In the end, only the strongest survive, and Wistock was among them. He and his company graduated from Basic Training in May. "I had never been to a military ceremony like that," Wistock said. "People were in step together and everything looked very clean, like no other graduation I had seen before."
While many frown on drawing parallels between the sport of football and visions of war, Wistock is convinced that his involvement in the sport, both at Pacific and at Stayton High School, prepared him with the tools he needed to survive Basic Training.
The training from the 2011 season kept him in the physical shape he needed to make it through, but as Basic went on, the intangibles taught by the sport became obvious. "There were a lot of people who didn't know how to work as a team. They were out there on their own, doing it for themselves," Wistock said. "But in the military you can't on your own. We have to rely on other people to get through our tasks.
"In football there is a lot of camaraderie. We're all together to achieve a goal. It's the same way in the military. I like that."
FROM BARRACKS TO CAMPUS
While he has yet to break into the starting lineup, Wistock has continued to play a key role as a back-up defensive lineman. Wistock played in eight of nine games in 2011. To date in 2012, he has made appearances in three of the Boxers' four games.
And between the practices, games and classes, the junior is keeping his military commitment. He spent the Boxers' September bye week participating in a weekend drill at Joint Base Lewis McChord, near Tacoma. He will miss another drill this weekend for the Pacific Lutheran game, which he will make up in November.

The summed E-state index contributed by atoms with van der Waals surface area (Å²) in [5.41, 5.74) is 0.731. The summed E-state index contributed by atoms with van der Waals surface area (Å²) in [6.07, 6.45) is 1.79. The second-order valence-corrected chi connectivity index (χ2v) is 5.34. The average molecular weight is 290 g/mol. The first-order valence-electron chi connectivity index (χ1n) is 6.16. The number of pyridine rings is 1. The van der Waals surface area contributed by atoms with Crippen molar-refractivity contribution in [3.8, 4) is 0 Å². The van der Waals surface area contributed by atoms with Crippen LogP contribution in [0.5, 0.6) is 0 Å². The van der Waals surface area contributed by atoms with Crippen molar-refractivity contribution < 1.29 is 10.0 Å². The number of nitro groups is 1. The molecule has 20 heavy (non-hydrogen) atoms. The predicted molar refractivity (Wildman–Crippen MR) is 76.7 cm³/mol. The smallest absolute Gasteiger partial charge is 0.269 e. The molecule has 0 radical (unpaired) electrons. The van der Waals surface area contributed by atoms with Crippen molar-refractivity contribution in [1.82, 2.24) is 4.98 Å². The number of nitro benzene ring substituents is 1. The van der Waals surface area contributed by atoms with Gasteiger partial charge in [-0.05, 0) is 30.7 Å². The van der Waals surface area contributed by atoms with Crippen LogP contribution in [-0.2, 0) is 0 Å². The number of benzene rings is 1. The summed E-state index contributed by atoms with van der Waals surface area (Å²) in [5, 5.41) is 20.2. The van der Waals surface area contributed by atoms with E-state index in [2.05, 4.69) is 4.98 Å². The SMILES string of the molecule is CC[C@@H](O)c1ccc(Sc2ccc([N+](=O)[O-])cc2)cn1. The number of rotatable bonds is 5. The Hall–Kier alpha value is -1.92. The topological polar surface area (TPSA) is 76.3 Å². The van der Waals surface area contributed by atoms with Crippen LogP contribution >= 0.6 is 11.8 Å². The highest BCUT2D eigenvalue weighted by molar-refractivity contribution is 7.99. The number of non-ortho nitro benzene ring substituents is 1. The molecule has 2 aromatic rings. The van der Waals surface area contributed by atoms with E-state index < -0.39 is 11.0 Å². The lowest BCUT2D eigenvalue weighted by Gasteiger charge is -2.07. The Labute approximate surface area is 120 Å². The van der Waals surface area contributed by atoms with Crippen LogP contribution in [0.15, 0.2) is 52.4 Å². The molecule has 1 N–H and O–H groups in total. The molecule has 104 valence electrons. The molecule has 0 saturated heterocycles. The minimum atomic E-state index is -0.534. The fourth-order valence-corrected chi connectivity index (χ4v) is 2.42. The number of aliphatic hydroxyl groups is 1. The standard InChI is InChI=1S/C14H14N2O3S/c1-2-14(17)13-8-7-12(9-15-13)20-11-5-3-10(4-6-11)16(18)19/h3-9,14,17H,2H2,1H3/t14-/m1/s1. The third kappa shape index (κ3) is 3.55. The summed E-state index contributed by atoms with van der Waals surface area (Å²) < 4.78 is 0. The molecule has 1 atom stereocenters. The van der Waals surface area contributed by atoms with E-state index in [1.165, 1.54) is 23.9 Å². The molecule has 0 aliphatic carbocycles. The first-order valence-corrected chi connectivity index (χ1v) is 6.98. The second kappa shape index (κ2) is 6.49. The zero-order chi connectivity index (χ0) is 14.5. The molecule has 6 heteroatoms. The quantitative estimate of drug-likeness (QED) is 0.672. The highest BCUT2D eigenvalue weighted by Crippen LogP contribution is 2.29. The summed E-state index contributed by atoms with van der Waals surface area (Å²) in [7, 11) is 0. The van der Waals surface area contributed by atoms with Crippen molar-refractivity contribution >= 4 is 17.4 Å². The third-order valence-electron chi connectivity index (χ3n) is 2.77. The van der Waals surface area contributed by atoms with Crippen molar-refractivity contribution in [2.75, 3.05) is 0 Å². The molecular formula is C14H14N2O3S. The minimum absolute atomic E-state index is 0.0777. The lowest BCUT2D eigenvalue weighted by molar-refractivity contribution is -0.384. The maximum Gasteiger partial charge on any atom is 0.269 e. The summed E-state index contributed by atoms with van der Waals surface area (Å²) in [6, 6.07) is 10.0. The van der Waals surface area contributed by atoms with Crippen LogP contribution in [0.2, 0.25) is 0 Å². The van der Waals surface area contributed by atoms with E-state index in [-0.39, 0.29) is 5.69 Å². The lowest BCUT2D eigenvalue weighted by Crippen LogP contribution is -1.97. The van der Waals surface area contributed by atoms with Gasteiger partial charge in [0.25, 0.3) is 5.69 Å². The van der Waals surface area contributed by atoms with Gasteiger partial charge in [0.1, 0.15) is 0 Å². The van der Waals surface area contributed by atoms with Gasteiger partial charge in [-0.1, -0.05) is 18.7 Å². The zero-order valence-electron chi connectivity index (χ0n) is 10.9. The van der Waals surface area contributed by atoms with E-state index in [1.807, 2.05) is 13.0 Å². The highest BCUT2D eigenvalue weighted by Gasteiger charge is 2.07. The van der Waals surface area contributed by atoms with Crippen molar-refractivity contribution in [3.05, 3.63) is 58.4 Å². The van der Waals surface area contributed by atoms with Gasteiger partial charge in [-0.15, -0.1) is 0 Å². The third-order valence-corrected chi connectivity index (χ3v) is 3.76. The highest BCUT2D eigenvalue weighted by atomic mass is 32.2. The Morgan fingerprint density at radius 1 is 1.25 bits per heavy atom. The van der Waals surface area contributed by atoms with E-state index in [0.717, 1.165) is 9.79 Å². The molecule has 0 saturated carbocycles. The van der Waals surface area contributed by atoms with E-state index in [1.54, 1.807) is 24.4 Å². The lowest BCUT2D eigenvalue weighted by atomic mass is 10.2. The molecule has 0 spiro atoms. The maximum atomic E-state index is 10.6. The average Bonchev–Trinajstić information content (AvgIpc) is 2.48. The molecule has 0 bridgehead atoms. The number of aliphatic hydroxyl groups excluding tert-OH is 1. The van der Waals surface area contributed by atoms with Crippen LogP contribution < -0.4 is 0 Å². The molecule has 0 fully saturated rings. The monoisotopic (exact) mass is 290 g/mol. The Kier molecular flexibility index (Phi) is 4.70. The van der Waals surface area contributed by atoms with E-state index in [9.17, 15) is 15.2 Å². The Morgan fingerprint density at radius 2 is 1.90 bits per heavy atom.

His role in the Reserves allows Wistock the flexibility to keep both his school and military commitments. "They are pretty flexible if you have something you can't miss," he said.
Wistock is currently attached to the Oregon Army National Guard's 970th TC Detachment, based out in Eugene. The unit is scheduled to deploy for a tour in Afghanistan in January, but Wistock will remain in school. His current plan is to transfer to the 2nd Battalion, 218th Field Artillery unit, based in Forest Grove.
While the decision to return to school was a given, the decision to return to Pacific was not. Wistock considered transferring from Pacific after Basic Training, but there would not have been a chance to continue playing football. On top of that, it would have been hard to leave the friends and teammates who continued to support his military involvement.
"I came here for football, but what has gotten me to stay and why I wanted to come back was because of the relationships," Wistock said. "I thought about going to Oregon State and doing the ROTC thing, but it's the relationships and the level of education that Pacific provides that is important to me."